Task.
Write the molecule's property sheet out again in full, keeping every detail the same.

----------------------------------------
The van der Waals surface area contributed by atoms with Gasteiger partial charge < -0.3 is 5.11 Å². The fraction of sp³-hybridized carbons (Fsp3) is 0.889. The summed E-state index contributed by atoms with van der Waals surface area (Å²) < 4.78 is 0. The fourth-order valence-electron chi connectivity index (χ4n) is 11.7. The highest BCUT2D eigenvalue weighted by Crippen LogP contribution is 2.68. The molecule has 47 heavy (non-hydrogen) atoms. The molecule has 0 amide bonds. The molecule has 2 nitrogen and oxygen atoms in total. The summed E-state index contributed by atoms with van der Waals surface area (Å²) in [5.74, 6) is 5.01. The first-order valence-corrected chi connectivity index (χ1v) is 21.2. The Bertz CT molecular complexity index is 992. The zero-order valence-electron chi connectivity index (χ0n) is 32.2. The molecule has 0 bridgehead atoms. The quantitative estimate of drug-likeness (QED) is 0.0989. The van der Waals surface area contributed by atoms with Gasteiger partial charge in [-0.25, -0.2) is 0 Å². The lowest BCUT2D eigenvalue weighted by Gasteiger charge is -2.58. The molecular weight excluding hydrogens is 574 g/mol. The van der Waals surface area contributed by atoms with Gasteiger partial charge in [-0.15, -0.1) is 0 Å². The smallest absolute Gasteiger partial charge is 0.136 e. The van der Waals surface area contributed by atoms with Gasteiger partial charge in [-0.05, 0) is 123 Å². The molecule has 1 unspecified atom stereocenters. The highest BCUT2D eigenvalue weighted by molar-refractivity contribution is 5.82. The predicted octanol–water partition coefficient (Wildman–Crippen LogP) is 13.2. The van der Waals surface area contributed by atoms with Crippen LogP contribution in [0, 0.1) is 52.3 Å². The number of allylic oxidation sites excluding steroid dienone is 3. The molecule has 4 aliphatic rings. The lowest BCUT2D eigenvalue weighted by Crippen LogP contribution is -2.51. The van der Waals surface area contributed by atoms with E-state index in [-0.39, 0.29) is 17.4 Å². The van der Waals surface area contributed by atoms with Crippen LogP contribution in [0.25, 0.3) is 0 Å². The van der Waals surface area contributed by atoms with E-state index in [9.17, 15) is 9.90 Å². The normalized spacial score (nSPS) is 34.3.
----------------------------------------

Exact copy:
The van der Waals surface area contributed by atoms with Gasteiger partial charge < -0.3 is 5.11 Å². The fraction of sp³-hybridized carbons (Fsp3) is 0.889. The summed E-state index contributed by atoms with van der Waals surface area (Å²) < 4.78 is 0. The fourth-order valence-electron chi connectivity index (χ4n) is 11.7. The highest BCUT2D eigenvalue weighted by Crippen LogP contribution is 2.68. The molecule has 47 heavy (non-hydrogen) atoms. The molecule has 0 amide bonds. The molecule has 2 nitrogen and oxygen atoms in total. The summed E-state index contributed by atoms with van der Waals surface area (Å²) in [5.74, 6) is 5.01. The first-order valence-corrected chi connectivity index (χ1v) is 21.2. The Bertz CT molecular complexity index is 992. The zero-order valence-electron chi connectivity index (χ0n) is 32.2. The molecule has 0 bridgehead atoms. The quantitative estimate of drug-likeness (QED) is 0.0989. The van der Waals surface area contributed by atoms with Gasteiger partial charge in [-0.25, -0.2) is 0 Å². The lowest BCUT2D eigenvalue weighted by Gasteiger charge is -2.58. The molecular weight excluding hydrogens is 574 g/mol. The van der Waals surface area contributed by atoms with Gasteiger partial charge in [-0.15, -0.1) is 0 Å². The smallest absolute Gasteiger partial charge is 0.136 e. The van der Waals surface area contributed by atoms with Gasteiger partial charge in [-0.05, 0) is 123 Å². The molecule has 1 unspecified atom stereocenters. The highest BCUT2D eigenvalue weighted by molar-refractivity contribution is 5.82. The predicted octanol–water partition coefficient (Wildman–Crippen LogP) is 13.2. The van der Waals surface area contributed by atoms with Crippen LogP contribution in [0, 0.1) is 52.3 Å². The number of allylic oxidation sites excluding steroid dienone is 3. The molecule has 4 aliphatic rings. The lowest BCUT2D eigenvalue weighted by Crippen LogP contribution is -2.51. The van der Waals surface area contributed by atoms with E-state index in [-0.39, 0.29) is 17.4 Å². The van der Waals surface area contributed by atoms with Crippen LogP contribution in [0.25, 0.3) is 0 Å². The van der Waals surface area contributed by atoms with E-state index in [9.17, 15) is 9.90 Å². The normalized spacial score (nSPS) is 34.3.